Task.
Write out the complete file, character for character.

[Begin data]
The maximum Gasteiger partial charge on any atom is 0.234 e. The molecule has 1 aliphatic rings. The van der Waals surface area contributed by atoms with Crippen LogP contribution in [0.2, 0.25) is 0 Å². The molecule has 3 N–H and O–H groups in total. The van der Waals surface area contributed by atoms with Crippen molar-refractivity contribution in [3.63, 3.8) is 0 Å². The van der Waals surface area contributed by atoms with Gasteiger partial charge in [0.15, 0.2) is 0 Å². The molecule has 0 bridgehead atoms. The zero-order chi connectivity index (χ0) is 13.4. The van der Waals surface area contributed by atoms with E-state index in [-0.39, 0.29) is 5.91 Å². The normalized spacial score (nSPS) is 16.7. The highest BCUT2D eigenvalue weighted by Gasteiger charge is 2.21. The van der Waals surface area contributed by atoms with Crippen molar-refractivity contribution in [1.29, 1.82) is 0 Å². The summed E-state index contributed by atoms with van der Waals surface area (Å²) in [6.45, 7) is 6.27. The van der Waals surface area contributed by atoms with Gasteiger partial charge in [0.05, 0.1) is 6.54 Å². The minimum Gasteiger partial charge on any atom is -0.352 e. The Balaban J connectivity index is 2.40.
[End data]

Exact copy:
The maximum Gasteiger partial charge on any atom is 0.234 e. The molecule has 1 aliphatic rings. The van der Waals surface area contributed by atoms with Crippen LogP contribution in [0.2, 0.25) is 0 Å². The molecule has 3 N–H and O–H groups in total. The van der Waals surface area contributed by atoms with Crippen molar-refractivity contribution in [3.63, 3.8) is 0 Å². The van der Waals surface area contributed by atoms with Gasteiger partial charge in [0.15, 0.2) is 0 Å². The molecule has 0 bridgehead atoms. The zero-order chi connectivity index (χ0) is 13.4. The van der Waals surface area contributed by atoms with E-state index in [-0.39, 0.29) is 5.91 Å². The normalized spacial score (nSPS) is 16.7. The highest BCUT2D eigenvalue weighted by Gasteiger charge is 2.21. The van der Waals surface area contributed by atoms with Crippen molar-refractivity contribution in [1.29, 1.82) is 0 Å². The summed E-state index contributed by atoms with van der Waals surface area (Å²) in [6.45, 7) is 6.27. The van der Waals surface area contributed by atoms with Gasteiger partial charge in [0.05, 0.1) is 6.54 Å². The minimum Gasteiger partial charge on any atom is -0.352 e. The Balaban J connectivity index is 2.40.